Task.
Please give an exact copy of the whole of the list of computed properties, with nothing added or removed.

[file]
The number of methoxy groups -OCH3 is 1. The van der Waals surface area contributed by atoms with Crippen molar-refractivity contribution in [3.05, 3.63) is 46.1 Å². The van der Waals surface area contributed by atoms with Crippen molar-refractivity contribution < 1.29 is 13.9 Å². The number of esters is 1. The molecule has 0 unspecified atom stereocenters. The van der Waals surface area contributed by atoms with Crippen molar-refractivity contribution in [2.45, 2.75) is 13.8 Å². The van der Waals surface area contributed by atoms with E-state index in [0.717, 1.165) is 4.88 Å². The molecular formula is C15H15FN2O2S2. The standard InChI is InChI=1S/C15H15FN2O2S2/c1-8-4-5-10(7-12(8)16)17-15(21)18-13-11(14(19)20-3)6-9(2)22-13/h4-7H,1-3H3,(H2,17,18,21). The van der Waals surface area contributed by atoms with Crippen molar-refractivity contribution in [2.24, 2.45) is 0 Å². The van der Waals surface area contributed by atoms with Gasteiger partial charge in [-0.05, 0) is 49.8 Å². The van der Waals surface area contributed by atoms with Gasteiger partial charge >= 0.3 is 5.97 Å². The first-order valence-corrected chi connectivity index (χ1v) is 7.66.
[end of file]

The number of methoxy groups -OCH3 is 1. The van der Waals surface area contributed by atoms with Crippen molar-refractivity contribution in [3.05, 3.63) is 46.1 Å². The van der Waals surface area contributed by atoms with Crippen molar-refractivity contribution < 1.29 is 13.9 Å². The number of esters is 1. The molecule has 0 unspecified atom stereocenters. The van der Waals surface area contributed by atoms with Crippen molar-refractivity contribution in [2.45, 2.75) is 13.8 Å². The van der Waals surface area contributed by atoms with E-state index in [0.717, 1.165) is 4.88 Å². The molecular formula is C15H15FN2O2S2. The standard InChI is InChI=1S/C15H15FN2O2S2/c1-8-4-5-10(7-12(8)16)17-15(21)18-13-11(14(19)20-3)6-9(2)22-13/h4-7H,1-3H3,(H2,17,18,21). The van der Waals surface area contributed by atoms with Crippen molar-refractivity contribution in [2.24, 2.45) is 0 Å². The van der Waals surface area contributed by atoms with Gasteiger partial charge in [-0.05, 0) is 49.8 Å². The van der Waals surface area contributed by atoms with Gasteiger partial charge >= 0.3 is 5.97 Å². The first-order valence-corrected chi connectivity index (χ1v) is 7.66.